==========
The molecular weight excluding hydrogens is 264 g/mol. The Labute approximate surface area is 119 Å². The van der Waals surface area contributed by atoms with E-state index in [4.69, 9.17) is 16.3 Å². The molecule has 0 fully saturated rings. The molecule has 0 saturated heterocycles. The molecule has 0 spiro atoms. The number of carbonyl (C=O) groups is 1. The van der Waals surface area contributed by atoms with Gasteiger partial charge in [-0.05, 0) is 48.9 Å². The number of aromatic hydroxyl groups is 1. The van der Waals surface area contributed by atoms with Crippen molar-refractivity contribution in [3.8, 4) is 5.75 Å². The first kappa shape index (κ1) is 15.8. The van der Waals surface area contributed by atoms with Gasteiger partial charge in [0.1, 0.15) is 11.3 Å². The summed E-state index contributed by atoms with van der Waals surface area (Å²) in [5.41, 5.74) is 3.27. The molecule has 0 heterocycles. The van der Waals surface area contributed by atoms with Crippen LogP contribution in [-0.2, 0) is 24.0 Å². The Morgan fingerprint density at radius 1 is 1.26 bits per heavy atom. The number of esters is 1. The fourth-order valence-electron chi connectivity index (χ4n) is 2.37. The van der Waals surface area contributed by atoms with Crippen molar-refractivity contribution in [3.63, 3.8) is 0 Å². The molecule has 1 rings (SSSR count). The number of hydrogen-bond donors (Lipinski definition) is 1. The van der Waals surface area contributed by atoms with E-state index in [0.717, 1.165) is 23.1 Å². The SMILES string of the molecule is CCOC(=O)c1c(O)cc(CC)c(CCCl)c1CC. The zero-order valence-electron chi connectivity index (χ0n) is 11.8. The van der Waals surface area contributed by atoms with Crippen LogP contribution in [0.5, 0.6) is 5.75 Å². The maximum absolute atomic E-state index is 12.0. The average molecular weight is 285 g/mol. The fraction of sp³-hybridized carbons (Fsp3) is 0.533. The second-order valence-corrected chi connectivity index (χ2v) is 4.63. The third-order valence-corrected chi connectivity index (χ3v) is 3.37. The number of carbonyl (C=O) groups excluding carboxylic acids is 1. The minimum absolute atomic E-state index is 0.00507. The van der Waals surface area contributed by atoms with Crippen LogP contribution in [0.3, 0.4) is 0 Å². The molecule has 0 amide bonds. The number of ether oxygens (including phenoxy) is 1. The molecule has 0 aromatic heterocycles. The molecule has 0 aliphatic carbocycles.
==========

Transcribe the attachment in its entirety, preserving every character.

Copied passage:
The molecular weight excluding hydrogens is 264 g/mol. The Labute approximate surface area is 119 Å². The van der Waals surface area contributed by atoms with E-state index in [4.69, 9.17) is 16.3 Å². The molecule has 0 fully saturated rings. The molecule has 0 saturated heterocycles. The molecule has 0 spiro atoms. The number of carbonyl (C=O) groups is 1. The van der Waals surface area contributed by atoms with Gasteiger partial charge in [-0.05, 0) is 48.9 Å². The number of aromatic hydroxyl groups is 1. The van der Waals surface area contributed by atoms with Crippen molar-refractivity contribution in [3.8, 4) is 5.75 Å². The first kappa shape index (κ1) is 15.8. The van der Waals surface area contributed by atoms with Gasteiger partial charge in [0.1, 0.15) is 11.3 Å². The summed E-state index contributed by atoms with van der Waals surface area (Å²) in [5.41, 5.74) is 3.27. The molecule has 0 heterocycles. The van der Waals surface area contributed by atoms with Crippen LogP contribution in [-0.2, 0) is 24.0 Å². The Morgan fingerprint density at radius 1 is 1.26 bits per heavy atom. The number of esters is 1. The fourth-order valence-electron chi connectivity index (χ4n) is 2.37. The van der Waals surface area contributed by atoms with Crippen molar-refractivity contribution in [3.63, 3.8) is 0 Å². The molecule has 1 rings (SSSR count). The number of hydrogen-bond donors (Lipinski definition) is 1. The van der Waals surface area contributed by atoms with E-state index in [0.717, 1.165) is 23.1 Å². The SMILES string of the molecule is CCOC(=O)c1c(O)cc(CC)c(CCCl)c1CC. The zero-order valence-electron chi connectivity index (χ0n) is 11.8. The van der Waals surface area contributed by atoms with Crippen LogP contribution in [0.5, 0.6) is 5.75 Å². The maximum absolute atomic E-state index is 12.0. The average molecular weight is 285 g/mol. The fraction of sp³-hybridized carbons (Fsp3) is 0.533. The second-order valence-corrected chi connectivity index (χ2v) is 4.63. The third-order valence-corrected chi connectivity index (χ3v) is 3.37. The number of carbonyl (C=O) groups excluding carboxylic acids is 1. The minimum absolute atomic E-state index is 0.00507. The van der Waals surface area contributed by atoms with Crippen LogP contribution in [0.3, 0.4) is 0 Å². The molecule has 0 amide bonds. The number of ether oxygens (including phenoxy) is 1. The molecule has 0 aromatic heterocycles. The molecule has 0 aliphatic carbocycles.